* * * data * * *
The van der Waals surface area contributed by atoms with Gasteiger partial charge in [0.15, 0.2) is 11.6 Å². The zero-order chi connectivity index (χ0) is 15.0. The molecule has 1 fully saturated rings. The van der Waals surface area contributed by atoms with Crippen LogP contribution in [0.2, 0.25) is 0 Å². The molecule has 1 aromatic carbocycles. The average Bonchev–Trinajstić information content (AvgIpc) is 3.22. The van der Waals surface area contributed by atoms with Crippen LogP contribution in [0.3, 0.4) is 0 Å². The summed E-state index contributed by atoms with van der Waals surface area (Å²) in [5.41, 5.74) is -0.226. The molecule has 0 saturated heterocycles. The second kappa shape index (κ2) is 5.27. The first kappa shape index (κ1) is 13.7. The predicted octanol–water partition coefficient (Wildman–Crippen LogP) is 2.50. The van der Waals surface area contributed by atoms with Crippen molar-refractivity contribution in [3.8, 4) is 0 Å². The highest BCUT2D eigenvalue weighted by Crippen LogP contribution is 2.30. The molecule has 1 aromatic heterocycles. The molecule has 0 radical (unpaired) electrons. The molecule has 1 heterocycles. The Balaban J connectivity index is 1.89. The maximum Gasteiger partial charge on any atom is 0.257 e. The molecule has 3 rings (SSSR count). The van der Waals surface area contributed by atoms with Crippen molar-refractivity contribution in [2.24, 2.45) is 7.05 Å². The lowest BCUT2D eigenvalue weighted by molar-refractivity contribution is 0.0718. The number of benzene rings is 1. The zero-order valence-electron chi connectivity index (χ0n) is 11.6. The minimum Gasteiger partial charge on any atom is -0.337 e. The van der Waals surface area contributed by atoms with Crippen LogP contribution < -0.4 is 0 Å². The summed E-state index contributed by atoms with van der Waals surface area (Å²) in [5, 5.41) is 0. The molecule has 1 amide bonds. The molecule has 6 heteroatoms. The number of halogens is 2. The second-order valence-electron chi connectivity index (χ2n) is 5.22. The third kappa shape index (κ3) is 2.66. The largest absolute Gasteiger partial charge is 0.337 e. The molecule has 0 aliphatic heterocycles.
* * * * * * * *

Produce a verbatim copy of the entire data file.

The van der Waals surface area contributed by atoms with Gasteiger partial charge in [0.15, 0.2) is 11.6 Å². The zero-order chi connectivity index (χ0) is 15.0. The molecule has 1 fully saturated rings. The van der Waals surface area contributed by atoms with Crippen LogP contribution in [0.2, 0.25) is 0 Å². The molecule has 1 aromatic carbocycles. The average Bonchev–Trinajstić information content (AvgIpc) is 3.22. The van der Waals surface area contributed by atoms with Crippen LogP contribution in [0.3, 0.4) is 0 Å². The summed E-state index contributed by atoms with van der Waals surface area (Å²) in [5.41, 5.74) is -0.226. The molecule has 0 saturated heterocycles. The second kappa shape index (κ2) is 5.27. The first kappa shape index (κ1) is 13.7. The predicted octanol–water partition coefficient (Wildman–Crippen LogP) is 2.50. The van der Waals surface area contributed by atoms with Crippen molar-refractivity contribution in [3.8, 4) is 0 Å². The highest BCUT2D eigenvalue weighted by Crippen LogP contribution is 2.30. The molecule has 1 aromatic heterocycles. The molecule has 0 radical (unpaired) electrons. The molecule has 1 heterocycles. The Balaban J connectivity index is 1.89. The maximum Gasteiger partial charge on any atom is 0.257 e. The molecule has 3 rings (SSSR count). The van der Waals surface area contributed by atoms with Crippen molar-refractivity contribution in [2.24, 2.45) is 7.05 Å². The lowest BCUT2D eigenvalue weighted by molar-refractivity contribution is 0.0718. The number of benzene rings is 1. The zero-order valence-electron chi connectivity index (χ0n) is 11.6. The minimum Gasteiger partial charge on any atom is -0.337 e. The van der Waals surface area contributed by atoms with Crippen LogP contribution < -0.4 is 0 Å². The summed E-state index contributed by atoms with van der Waals surface area (Å²) in [5, 5.41) is 0. The molecule has 1 amide bonds. The molecule has 6 heteroatoms. The number of halogens is 2. The second-order valence-electron chi connectivity index (χ2n) is 5.22. The third kappa shape index (κ3) is 2.66. The largest absolute Gasteiger partial charge is 0.337 e. The molecule has 0 aliphatic heterocycles.